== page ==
A billboard depicting Miles Davis promotes Apple Computers
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As Pui-Yan Lam explains in a paper on the cult of the Mac, published in the Sociology of Religion (pdf), there’s a reason why people seemed to so fervently identify with Apple and its upstart persona. Because personal computers were, as MIT professor Sherry Turkle put it in her book The Second Shelf: Computers and the Human Spirit, “an object to think with.” People who chose to invest in a Mac often saw their choice as a reflection of how they thought and how they saw the world.

Lam explains that IBM was perceived in the 1980s as “the symbol of uniformity, bureaucracy and authoritarianism,” while in the 1990s, Microsoft’s Gates was viewed by Mac acolytes as a symbol of money-grubbing mediocrity. In contrast, Apple loyalists built a group identity predicated on their shared conviction in a way of living in which fluidity and freedom were prized over rigidity and stasis. This was bound to resonate among people dissatisfied with the “greed is good” Wall Street ethos of the 1980s. And it was a classic example of how marketing and branding can both shape and reinforce consumers’ sense of self, just as Nescafé instant coffee appealed to housewives’ sense of duty to their husbands in the 1950s, or the Volkswagen Beetle tapped into the burgeoning counter-cultural movement in mid-century America.

And so the generation of future engineers and entrepreneurs who would shape the startup boom of Silicon Valley in the 2010s came of age with the understanding that it was cool to like Apple, the idealistic underdog, and to try to emulate Jobs. Googling the phrase “lessons from Steve Jobs” yields 121,000 results, a mere 27,000 less than Jesus. “The entire valley is driven by the goal to emulate Jobs,” technology journalist Mike Elgan wrote in a 2011 post for Cult of Mac, while a Wired article that same year called Jobs “the greatest CEO in memory.” And if you wanted to be like Apple and emulate Jobs, then you probably read up on stories about the Mac’s earliest days, and found yourself thinking a lot about pirates.

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The lure of the “buccaneering spirit”

Jobs’ pirate metaphor has been used in everything from hiring advice to executive coaching. A 1999 docu-drama about Jobs and his sometime-rival, Bill Gates, was titled The Pirates of Silicon Valley. More recently, LinkedIn co-founder and venture capitalist Reid Hoffman devoted an episode of his podcast (pdf) to expounding upon the pirate metaphor, explaining, “early-stage startups are a lot like pirate ships. Pirates don’t convene a committee meeting to decide what to do—they strike quickly, break rules, and take risks. And you need this buccaneering spirit to survive when the cannonballs are flying and the odds are against you.”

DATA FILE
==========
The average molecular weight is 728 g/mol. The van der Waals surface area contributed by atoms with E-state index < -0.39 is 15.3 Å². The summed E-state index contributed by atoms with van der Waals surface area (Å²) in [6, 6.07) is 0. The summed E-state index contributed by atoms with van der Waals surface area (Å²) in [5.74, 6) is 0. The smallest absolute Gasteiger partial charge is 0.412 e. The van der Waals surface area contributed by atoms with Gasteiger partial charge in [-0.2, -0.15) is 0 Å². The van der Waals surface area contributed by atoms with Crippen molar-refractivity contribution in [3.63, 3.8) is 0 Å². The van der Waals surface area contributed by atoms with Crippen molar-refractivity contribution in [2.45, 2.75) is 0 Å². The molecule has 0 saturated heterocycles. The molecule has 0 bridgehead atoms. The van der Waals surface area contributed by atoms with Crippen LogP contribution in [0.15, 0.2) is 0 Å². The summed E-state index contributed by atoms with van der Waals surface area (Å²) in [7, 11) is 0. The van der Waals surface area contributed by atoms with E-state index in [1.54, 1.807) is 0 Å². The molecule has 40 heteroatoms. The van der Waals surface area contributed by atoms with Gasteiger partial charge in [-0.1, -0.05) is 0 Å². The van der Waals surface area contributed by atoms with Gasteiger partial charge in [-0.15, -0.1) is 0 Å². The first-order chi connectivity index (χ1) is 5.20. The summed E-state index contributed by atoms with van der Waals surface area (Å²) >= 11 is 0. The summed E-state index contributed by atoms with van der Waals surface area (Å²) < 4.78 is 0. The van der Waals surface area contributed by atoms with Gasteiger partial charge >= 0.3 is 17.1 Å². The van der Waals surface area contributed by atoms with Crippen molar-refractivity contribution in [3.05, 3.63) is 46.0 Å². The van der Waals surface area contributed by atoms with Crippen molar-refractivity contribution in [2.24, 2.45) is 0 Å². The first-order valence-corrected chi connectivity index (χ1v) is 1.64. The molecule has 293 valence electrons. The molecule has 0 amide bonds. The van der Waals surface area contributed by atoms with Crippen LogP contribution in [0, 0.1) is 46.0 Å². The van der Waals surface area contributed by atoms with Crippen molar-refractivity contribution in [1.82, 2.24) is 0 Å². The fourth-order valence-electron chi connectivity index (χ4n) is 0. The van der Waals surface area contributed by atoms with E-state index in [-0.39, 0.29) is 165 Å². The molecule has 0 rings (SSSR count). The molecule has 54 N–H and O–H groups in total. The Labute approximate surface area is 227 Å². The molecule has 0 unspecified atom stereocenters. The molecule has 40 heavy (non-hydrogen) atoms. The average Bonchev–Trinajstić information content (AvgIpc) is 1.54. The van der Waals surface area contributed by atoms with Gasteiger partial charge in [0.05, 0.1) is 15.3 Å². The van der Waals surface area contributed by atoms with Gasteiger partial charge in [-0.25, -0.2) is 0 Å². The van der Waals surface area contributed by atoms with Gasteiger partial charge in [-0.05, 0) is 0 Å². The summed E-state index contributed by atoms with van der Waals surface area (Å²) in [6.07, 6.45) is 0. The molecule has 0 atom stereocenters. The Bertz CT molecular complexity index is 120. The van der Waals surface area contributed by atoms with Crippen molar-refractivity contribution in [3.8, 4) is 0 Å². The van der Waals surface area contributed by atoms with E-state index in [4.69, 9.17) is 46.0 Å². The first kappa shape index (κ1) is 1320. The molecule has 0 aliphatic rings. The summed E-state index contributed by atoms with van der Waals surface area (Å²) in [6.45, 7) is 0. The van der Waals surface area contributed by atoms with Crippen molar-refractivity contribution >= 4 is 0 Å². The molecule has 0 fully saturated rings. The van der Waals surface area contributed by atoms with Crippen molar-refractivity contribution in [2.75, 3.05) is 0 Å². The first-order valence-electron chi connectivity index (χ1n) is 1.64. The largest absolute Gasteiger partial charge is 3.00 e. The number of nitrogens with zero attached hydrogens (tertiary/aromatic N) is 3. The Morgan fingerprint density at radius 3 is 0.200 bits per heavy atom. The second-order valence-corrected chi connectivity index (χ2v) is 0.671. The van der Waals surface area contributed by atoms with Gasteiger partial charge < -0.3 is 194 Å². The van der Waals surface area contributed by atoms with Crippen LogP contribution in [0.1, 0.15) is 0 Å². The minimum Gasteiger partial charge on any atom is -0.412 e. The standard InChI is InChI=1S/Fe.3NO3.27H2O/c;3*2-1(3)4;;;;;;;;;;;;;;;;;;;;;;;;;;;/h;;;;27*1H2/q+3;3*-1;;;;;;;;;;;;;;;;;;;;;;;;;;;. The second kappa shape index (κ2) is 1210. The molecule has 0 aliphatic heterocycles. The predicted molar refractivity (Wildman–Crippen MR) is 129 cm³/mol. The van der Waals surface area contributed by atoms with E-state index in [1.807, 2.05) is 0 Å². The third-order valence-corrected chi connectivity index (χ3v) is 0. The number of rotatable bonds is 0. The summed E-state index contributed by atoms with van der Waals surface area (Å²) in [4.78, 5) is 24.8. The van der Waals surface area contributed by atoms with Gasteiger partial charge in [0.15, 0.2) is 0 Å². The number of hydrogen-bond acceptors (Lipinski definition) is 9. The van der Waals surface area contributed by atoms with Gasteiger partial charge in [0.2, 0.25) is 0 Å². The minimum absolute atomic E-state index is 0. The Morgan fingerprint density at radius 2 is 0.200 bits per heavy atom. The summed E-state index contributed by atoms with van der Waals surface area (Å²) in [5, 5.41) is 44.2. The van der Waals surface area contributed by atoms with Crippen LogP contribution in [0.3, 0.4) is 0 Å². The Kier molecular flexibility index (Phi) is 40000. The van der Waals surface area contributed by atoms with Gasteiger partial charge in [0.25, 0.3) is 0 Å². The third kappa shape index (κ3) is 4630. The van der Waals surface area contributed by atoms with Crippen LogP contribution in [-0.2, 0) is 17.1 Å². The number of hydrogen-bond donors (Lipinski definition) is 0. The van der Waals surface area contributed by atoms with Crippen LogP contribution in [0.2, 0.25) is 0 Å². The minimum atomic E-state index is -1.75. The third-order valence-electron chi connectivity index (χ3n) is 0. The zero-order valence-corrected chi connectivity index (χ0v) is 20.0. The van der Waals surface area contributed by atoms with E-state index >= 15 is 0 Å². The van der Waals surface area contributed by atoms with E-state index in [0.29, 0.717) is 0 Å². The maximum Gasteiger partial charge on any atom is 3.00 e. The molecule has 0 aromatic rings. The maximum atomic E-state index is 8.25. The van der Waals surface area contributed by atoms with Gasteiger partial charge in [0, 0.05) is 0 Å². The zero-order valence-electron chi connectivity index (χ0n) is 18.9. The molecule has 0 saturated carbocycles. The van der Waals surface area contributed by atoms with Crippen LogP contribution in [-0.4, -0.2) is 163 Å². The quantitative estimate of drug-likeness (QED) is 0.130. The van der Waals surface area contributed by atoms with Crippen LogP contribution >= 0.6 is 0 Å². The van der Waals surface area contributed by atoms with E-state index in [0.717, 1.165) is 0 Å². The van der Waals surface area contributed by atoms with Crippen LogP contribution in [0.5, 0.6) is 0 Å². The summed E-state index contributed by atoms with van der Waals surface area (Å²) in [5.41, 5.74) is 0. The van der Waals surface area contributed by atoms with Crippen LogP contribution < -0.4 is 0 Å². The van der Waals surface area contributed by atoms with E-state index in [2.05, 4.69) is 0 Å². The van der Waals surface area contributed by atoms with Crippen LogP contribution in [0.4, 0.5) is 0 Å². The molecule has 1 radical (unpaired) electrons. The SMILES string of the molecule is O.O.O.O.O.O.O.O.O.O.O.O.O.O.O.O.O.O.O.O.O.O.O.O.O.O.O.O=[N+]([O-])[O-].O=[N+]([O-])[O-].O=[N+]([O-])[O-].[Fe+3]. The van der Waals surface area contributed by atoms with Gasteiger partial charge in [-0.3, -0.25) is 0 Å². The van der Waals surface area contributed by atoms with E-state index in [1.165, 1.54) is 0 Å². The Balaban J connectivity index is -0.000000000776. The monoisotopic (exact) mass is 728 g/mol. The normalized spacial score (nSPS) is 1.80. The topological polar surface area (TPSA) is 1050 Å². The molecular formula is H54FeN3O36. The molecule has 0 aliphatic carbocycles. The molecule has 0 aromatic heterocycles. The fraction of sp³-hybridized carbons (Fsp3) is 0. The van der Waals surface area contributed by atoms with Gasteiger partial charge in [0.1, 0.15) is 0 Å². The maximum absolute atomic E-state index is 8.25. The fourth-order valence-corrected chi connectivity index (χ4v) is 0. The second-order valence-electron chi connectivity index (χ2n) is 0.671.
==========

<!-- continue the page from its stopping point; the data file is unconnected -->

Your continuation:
MailChimp CEO and co-founder Ben Chestnut readily backed up Hoffman’s claim, chiming in on the podcast, “Oh my God, when you’re a startup founder, it’s all pirates. Who joins a startup? Crazy people, because startups are so risky. They’ve got a chip on their shoulder. They’ve got something to prove. They don’t want rules.”

Airbnb co-founder Joe Gebbia has also drawn on the pirate metaphor to explain his company’s attitude toward experimentation, telling First Round Review, “You go be a pirate, venture into the world and get a little test nugget, and come back and tell us the story that you found.”

Meanwhile, the grassroots “Pirate Summit,” created by a group of entrepreneurs in 2010 and billed as the “craziest startup conference” for early-stage companies, takes place in Europe every year. TechCrunch founder, entrepreneur, and venture capitalist Michael Arrington also wrote back in 2010 about why pirates serve as a useful metaphor for the startup world’s appetite for risk and adventure, writing, “The potential for riches was just an argument for the venture. But the real payoff was the pirate life itself.”

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But what are the implications of Silicon Valley’s pirate ethos? Some historians have made much of the fact that pirate captains were democratically elected, and that pirate contracts typically divvied up booty fairly evenly between higher-ranking officers and regular members of the crew. But Mark Hanna, associate professor of history at UC-San Diego and the author of Pirate Nests and the Rise of the British Empire, 1570-1740, notes that pirate ships were hardly ideological utopias.

For one thing, he notes, “the history of piracy is actually trying to compel other people to do things.” Pirates were pressed into signing contracts in part so that they’d have skin in the game; if you know that there’s documentation saying that you’re an official member of the crew, that means you could get hanged if you’re caught—which makes you likely to fight harder when the navy is trying to catch you.

Moreover, Hanna says that by and large, pirates were “not very good to women.” Pirates often raped women; to note just one disturbing and awful example, one pirate crew took over a Danish ship transporting women who had been captured as slaves and christened the ship “Batchelor’s Delight” (pdf). Unfortunately, Hanna observes, there’s a clear parallel between pirates’ treatment of women and modern-day stories of rampant sexual misconduct in the tech industry: The tech industry, as he explains, “is not exactly famous for being progressive.”